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Utah faces 'complete shutdown' from COVID-19, state epidemiologist warns

Posted at 2:46 PM, Jun 22, 2020

SALT LAKE CITY — The state of Utah faces a "complete shutdown" as cases of COVID-19 continue to rise, the state epidemiologist warned in a memo shared with FOX 13.

"We are in the acceleration phase of the COVID-19 outbreak in Utah. We went yellow on May 15. Our surge in cases started on May 27, 12 days after going yellow. Utahns care about these colors. They change their actions based on them. They are the key messaging tool to the public," Dr. Angela Dunn said in the memo sent to the state's COVID-19 Unified Command based in the Utah State Capitol.

"All of our goals are aligned - keep the economy open and prevent deaths/ illnesses. We are quickly getting to a point where the only viable option to manage spread and deaths will be a complete shutdown. This might be our last chance for course correction. Contact tracing and testing alone will not control this outbreak."

Dr. Dunn wrote that Intermountain Healthcare warned it would exceed ICU hospital capacity in July, and University of Utah Health could exceed capacity in "four to eight weeks."

"If we do not reach a rolling 7-day average of 200/cases per day by July 1, we need to move the entire state to orange. This will send the message to Utahns that this outbreak continues to be a serious problem, and state leadership is committed to saving lives and preventing a complete economic shutdown," she wrote.

Dr. Dunn recommended the state mandate face coverings "either by government or business enforcement."

"If above isn’t reasonable, we need to be clear with public about why decisions are being made lessening restrictions – economic, not health. Be clear about health risk. Be clear about how these decisions are made and who makes them. This will better equip the public to make informed decisions about how to protect themselves and their health," she wrote.

Utah has seen an uptick in cases ever since the state moved to "yellow" or a low risk for COVID-19 around Memorial Day. It loosens restrictions and allows businesses to open under certain health guidelines. Last week, Governor Gary Herbert moved 10 counties to "green," the lowest risk for the virus. Even then, it was still strongly recommended that people social distance and use face coverings.

Only Salt Lake City remains at an "orange" or moderate risk level.

Dr. Dunn routinely makes recommendations to the state based on the trajectory of the virus. However, she is one voice among many that advise the governor on what to do. He also takes input from state business leaders and legislators, who have continually pushed for a re-opening of the state to help the economy, which has been significantly impacted by COVID-19.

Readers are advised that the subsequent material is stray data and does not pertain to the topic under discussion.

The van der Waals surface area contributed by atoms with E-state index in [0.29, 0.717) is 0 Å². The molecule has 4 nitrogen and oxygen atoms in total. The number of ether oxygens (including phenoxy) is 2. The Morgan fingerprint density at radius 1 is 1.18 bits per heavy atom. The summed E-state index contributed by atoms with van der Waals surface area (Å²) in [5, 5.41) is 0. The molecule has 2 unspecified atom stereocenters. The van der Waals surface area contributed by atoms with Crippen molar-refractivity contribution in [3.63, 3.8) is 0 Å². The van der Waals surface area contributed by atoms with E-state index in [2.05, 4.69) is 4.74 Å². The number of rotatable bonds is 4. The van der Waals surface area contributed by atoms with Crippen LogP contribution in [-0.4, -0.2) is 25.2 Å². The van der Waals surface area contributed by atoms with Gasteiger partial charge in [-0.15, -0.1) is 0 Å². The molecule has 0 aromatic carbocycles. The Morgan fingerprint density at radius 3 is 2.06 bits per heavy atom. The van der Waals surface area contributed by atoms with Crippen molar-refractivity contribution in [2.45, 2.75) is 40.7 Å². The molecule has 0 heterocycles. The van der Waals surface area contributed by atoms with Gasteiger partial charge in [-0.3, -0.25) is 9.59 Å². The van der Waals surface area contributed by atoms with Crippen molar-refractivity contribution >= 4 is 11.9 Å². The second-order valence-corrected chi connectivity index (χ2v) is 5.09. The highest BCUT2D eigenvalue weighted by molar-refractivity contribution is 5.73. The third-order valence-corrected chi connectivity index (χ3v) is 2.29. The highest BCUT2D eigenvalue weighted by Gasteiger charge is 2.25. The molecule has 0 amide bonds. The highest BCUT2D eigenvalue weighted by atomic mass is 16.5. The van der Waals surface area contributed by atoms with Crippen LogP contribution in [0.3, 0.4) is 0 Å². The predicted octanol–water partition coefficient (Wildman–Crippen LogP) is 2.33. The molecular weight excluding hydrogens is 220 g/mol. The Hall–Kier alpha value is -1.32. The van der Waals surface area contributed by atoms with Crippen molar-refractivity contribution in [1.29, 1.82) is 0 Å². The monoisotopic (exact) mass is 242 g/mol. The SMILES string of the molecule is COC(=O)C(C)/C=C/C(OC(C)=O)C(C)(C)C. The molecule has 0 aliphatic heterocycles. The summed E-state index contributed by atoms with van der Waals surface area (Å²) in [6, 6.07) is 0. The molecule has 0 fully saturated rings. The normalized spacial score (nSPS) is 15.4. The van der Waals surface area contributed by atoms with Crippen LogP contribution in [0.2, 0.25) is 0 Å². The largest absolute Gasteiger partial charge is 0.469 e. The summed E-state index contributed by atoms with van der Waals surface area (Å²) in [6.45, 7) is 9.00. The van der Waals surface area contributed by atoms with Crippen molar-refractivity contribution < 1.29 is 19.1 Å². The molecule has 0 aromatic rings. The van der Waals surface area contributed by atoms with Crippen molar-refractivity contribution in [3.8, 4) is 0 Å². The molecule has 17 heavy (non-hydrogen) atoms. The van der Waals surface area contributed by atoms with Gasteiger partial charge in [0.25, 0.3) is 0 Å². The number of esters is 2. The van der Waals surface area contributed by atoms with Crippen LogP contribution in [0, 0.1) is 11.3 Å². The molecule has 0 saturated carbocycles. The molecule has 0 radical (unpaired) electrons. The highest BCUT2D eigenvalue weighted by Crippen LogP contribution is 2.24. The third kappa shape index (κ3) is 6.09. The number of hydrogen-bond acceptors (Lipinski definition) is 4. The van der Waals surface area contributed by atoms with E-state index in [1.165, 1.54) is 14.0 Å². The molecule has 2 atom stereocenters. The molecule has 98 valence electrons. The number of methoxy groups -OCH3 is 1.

"The Governor shares Dr. Angela Dunn’s concern about the increased spread of the virus in our state. Her memo was prepared specifically to help frame key issues for this week’s leadership deliberations about how to address the surge in cases. Dr. Dunn will be a part of those consultations, and her analysis will be front and center in our meetings," a spokeswoman for Gov. Herbert told FOX 13.

"Our plan will only be as successful as the willingness of people to protect themselves and their loved ones from the spread of the virus by following our common sense guidelines for social distancing, good hand hygiene and especially the use of face coverings."

Last week, Lt. Governor Spencer Cox, who heads the state's COVID-19 task force, told FOX 13 the state would do more to push face coverings, but would not mandate them.

Dr. Dunn said in her memo the state has been expanding its efforts for contact tracing, testing (particularly among high-risk groups) and working with employers to limit virus spread and ensuring employees don't come to work sick. She also urged better communications with the public on what the color-coded guidelines mean.

"The public equates the color-coded phased guidelines with risk of COVID-19 spread. We must be clear that the color equates with the economic restrictions in place. And that the risk of COVID19 spread is higher as the restrictions are lower," she wrote.